But then I wonder, who will?

  2. The thing is – both groups are extreme – everything is action and reaction. In the past it was (is) male domination, no votes for women..along comes ‘feminism’ – this strengthened ‘masculinism’ ! Action – reaction. I think the answer is just’ be’…don’t label yourself – all violence is committed in the name of belief. If you want to be head of a big corporation and there’s a glass ceiling – start your own business and just leave the men out. The protests and digging in of heels and ‘isms’ just perpetuate the divide. Get on with life.

  3. Hana says

    Lol OK I don’t know what the above comment is talking about. Self identify and align yourself with whatever isms you want as long as you feel empowered and never stop questioning and unlearning. That is living lol. I think there are ways to enact small changes especially in the age of mass information, but in terms of naming names I think it is a very vulnerable position to place yourself within. How do you even find the language to describe the series of microaggressions women/poc/non binary persons experience daily into something both tangible and reactive? there are ways around it. I love this article, but I kept feeling as though it’s reductive to focus solely upon the oppressions women experience, because feminism is so much more than that. It is a term that (to me) denotes and understanding of the intersection of multiple oppressions: class, race, gender, sexuality etc. I think this dialogue needs to be continued outside of these perimeters. Lol at the faux progressive arts sector. I’m sick of being in rooms filled with men who have hurt myself or my friends, but no one talks to the perpetrators about their behaviour. I’m sick of going to exhibitions of all white men, but if there’s an all woman show it’s inherently framed as ‘feminist’ such to assert the ‘otherness’ of non male identifying bodies. Even if such a show is underpinned by feminist ideology its still reductive. I find that there are so many male ‘feminists’ who identify with this term so much more adamantly than I would, yet will talk over me and just not understand how to be an ally. It isn’t my job to teach them either. Ughh I’m feeling this. Thankyou though. Sorry I rant x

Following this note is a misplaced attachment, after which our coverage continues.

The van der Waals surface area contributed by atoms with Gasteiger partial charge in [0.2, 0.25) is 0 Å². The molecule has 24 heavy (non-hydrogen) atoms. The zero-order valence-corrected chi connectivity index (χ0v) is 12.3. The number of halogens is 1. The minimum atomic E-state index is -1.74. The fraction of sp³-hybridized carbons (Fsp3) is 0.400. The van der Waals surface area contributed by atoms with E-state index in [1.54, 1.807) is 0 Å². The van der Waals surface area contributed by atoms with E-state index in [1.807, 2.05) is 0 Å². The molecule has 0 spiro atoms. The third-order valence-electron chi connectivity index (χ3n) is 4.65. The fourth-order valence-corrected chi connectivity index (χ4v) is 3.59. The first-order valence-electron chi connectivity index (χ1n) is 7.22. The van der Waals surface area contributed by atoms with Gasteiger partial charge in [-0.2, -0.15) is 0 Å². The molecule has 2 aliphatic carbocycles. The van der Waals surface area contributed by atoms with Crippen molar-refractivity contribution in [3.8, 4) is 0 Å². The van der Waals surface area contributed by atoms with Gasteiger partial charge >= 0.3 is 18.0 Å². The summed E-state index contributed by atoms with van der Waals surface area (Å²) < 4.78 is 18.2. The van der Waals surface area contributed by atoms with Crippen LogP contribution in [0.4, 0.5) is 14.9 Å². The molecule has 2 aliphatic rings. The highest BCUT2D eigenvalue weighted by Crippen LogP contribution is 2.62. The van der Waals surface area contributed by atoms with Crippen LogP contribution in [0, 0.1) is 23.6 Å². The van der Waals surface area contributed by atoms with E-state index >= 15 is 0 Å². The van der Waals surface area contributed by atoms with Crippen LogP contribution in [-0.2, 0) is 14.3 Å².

4. Lila says

    I completely agree with you Hana, I only care for feminism that takes into account the myriad of intersecting experiences and oppressions whether it be race, transmisogyny, class, disability, sexuality etc. I struggled writing this article whilst trying to remain true to that belief (as I was basing it purely on what I had been told and didn’t feel comfortable assuming more information/asserting other allegations) however there are many other women/trans feminine/nb/poc who are far more equipped to write on those experiences than I (and do!). This article, in its cursory briefness, merely points a finger towards a major issue within our social circles in and I hope more thorough, reactive and inclusive discussions will be had as this article is definitely not the be all and end all. A collaborative project that brings together many voices surrounding this issue is perhaps what is needed, as often these discussions (being incredibly personal and difficult to talk about) are had conversationally and intimately and therefore don’t reach other platforms and audiences. I 100% share your frustrations with the NZ art scene and how difficult it is to navigate as women/transfeminine/nb/of colour/indigenous/disabled/lgbtqi etc. Thank you so much for your feedback xx